Every so often, it seems, those "in charge" of education must re-invent the wheel. A particularly egregious incarnation of that, I believe, was the idea of moving to an "8-block" model, where students attend four periods a day, 80-minutes each, alternating between half their classes one day, the other half the next. My small school district began using that model in its 1996-1997 school year; we still have it today, with no relief in sight. The system is in use throughout Illinois; I am not aware of its prevalence elsewhere.
Basically, the message was this: 1) students will have more time to do at least some of their homework in class, practicing (think math) with the teacher present, rather than having to do all of it at home; 2) students will learn less (you can't teach twice as much just because periods are twice as long), but they will learn it better ( sic : I'm not kidding--that was a promise ); 3) students will have less homework (a particularly important promise for frustrated parents) because their kids will do a larger part of it at school; and 4) teachers will be required to do at least three separate things in each class period to keep students "engaged" (another edu-speak term of the last decade). After several trials-and-errors, my district settled on "A" days on Mondays and Wednesdays, "B" days on Tuesdays and Thursdays; Fridays, then, altering between "A" and "B" days on alternate weeks.
So, here is what we have: young people with short attention spans, who most effectively learn (on average) by having information repeated often, now having long periods with long spaces between. In fact, one shouldn't think of it in terms of "every other day." If a "B" day occurs on Friday, students have no "A" day between Wednesday and Monday. If Friday is an "A" day, students have no "B" day between Thursday and Tuesday: a five-day span for half their classes each week.
But wait!: it gets better. If there is a Monday holiday or an in-service Friday (and those two days are the most often non-attendance days), then students have a full week between class sessions. In my district, this schedule begins with 7th-graders (!!) and continues through high school.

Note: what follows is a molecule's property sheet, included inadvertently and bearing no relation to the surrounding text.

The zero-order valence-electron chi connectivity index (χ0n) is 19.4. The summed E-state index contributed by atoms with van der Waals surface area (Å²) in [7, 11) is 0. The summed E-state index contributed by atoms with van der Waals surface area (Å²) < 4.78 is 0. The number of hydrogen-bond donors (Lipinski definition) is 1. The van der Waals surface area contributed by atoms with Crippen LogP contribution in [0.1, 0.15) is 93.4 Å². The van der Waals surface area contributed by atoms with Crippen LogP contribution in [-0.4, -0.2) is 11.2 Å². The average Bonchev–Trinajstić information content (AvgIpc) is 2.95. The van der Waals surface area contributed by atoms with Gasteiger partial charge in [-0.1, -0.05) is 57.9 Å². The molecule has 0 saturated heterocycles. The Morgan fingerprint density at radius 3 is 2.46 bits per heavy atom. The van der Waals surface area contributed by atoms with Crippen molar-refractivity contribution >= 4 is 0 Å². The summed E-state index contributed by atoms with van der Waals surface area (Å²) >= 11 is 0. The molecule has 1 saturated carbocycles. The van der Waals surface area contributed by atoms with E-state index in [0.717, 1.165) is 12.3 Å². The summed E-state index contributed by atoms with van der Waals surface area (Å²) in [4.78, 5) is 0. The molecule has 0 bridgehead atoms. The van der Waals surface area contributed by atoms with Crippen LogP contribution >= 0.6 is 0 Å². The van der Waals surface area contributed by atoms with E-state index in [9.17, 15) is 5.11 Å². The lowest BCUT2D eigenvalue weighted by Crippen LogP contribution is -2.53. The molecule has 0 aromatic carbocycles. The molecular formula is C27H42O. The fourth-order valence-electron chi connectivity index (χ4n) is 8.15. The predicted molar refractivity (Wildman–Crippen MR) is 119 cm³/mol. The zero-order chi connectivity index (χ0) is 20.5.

First, as a classroom teacher with long experience, this is completely counter-intuitive. In practice, I find that students will not do much between classes and, when the time comes, cram for tests. From one unit to the next they simply do not retain as much information.
An example will serve to illustrate. I teach government, and teach students in Unit 4 (subject: the Congress) that the vice-president of the US is the President of the Senate because the Constitution says so. I have two more units on the Congress before I move to the president. When we get there I ask them to remember what the only constitutional job of the vice-president is. In the old, five-day-a-week system, some students could usually remember. Since we've been on 8-block, I have almost never had a class where even one student remembered that piece of basic information long enough to repeat it. Yes, I know that is an isolated example, but it holds true for much of my teaching: students simply do not retain information as well. That means more repetition, less material covered, and this all in the information age . I have found the same thing is true--probably even truer--with conceptual information.
Homework? I don't assign things to turn in from home very often; certainly not things like "worksheets" (which high school students shouldn't be doing anyway). Too many students forget to do it, it's against the promise of 8-block, and pieces of paper turned in for credit are too often copied, one student to another. Their homework from me is to study their notes. High school students are, however, extremely pragmatic, if you can call it that: "I don't have anything to do for a class (i.e. to be turned in), therefore I don't have anything for that class." No books or notes go home. When the test comes they cram, which ensures little retained knowledge.
What does that mean--"learn it "better'? Learn it longer? Retain it better? I still have no idea. I don't care what the "experts" think. Too many of them are bean-counters who haven't been in classrooms, or, have failed as classroom teachers (but have political connections). This system simply doesn't work. I agree that an 8-block-style program might be good for some things, among them PE and science labs, but in traditional academic areas I see a horrible lack of preparedness for kids going through the public system right now. Some day, someone else will do a "study" (i.e. another conclusion in search of evidence) that will discredit this idea. We can't wait until then, though; we need to end this unproductive system now.